EPA's Report on the Environment
Population Served by Community Water Systems with No Reported Violations of Health-Based Standards
Community water systems (CWS) are public water systems that supply water to the same population year-round. In fiscal year (FY) 2013, more than 300 million Americans (U.S. EPA, 2014)—roughly 95 percent of the U.S. population (U.S. Census Bureau, 2014)—got at least some of their drinking water from a CWS. This indicator presents the percentage of Americans served by CWS for which states reported no violations of EPA health-based standards for more than 90 contaminants (U.S. EPA, 2014).
Health-based standards include Maximum Contaminant Levels (MCLs), Maximum Residual Disinfection Levels (MRDLs), and Treatment Techniques (TTs). An MCL is the highest level of a contaminant that is allowed in drinking water. An MRDL is the level of a disinfectant added for water treatment that may not be exceeded at the consumer’s tap without an unacceptable possibility of adverse health effects. A TT is a required treatment process (such as filtration) intended to prevent the occurrence of a contaminant in drinking water (U.S. EPA, 2004). TTs are adopted where it is not economically or technologically feasible to ascertain the level of a contaminant, such as microbes, where even single organisms that occur unpredictably or episodically can cause adverse health effects. Compliance with TTs may require finished water sampling, along with quantitative or descriptive measurements of process performance to gauge the efficacy of the treatment process. In general, MCL-regulated contaminants tend to have long-term rather than acute health effects, and concentrations may vary seasonally. Thus, compliance is based on averages of seasonal, quarterly, annual, or less frequent sampling.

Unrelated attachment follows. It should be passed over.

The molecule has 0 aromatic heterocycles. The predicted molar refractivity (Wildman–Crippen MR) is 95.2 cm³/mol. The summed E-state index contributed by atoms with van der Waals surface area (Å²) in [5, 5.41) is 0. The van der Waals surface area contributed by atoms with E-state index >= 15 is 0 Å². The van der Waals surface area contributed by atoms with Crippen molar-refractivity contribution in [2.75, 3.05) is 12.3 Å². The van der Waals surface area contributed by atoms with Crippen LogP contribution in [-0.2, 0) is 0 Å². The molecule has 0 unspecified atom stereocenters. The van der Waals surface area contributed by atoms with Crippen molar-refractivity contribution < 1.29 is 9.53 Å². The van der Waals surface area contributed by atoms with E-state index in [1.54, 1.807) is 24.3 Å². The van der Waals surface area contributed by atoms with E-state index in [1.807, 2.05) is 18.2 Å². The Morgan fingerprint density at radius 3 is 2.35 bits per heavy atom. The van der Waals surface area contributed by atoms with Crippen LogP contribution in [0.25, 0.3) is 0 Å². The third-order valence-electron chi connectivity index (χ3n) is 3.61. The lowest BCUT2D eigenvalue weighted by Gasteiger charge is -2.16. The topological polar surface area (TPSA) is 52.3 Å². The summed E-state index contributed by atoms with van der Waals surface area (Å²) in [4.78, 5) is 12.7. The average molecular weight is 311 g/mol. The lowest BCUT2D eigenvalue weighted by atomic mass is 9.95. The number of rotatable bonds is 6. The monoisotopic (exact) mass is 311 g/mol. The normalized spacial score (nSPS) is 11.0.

This indicator tracks the population served by CWS for which no violations were reported to EPA annually for the period from FY 1993 to FY 2013, the latest year for which data are available. Results are reported as a percentage of the overall population served by CWS, both nationally and by EPA Region. This indicator also reports the number of persons served by systems with reported violations of standards covering surface water treatment, microbial contaminants (microorganisms that can cause disease), disinfection byproducts (chemicals that may form when disinfectants, such as chlorine, react with naturally occurring materials in water and may pose health risks), and other contaminants. The indicator is based on violations reported quarterly by states, EPA, and the Navajo Nation, who each review monitoring results for the CWS that they oversee.
What the Data Show
Of the population served by CWS nationally, the percentage served by systems for which no health-based violations were reported for the entire year increased overall from 79 percent in 1993 to 92 percent in FY 2013 (Exhibit 1). Drinking water regulations have changed in recent years. This indicator is based on reported violations of the standards in effect in any given year.
When results are broken down by EPA Region, some variability over time is evident (Exhibit 2). Between FY 1998 and FY 2013, most Regions were consistently above the national percentage. Three of the Regions were substantially below the national average over much of the period of record, but only one remained consistently below the national percentage, largely because of a small number of public water systems serving large populations.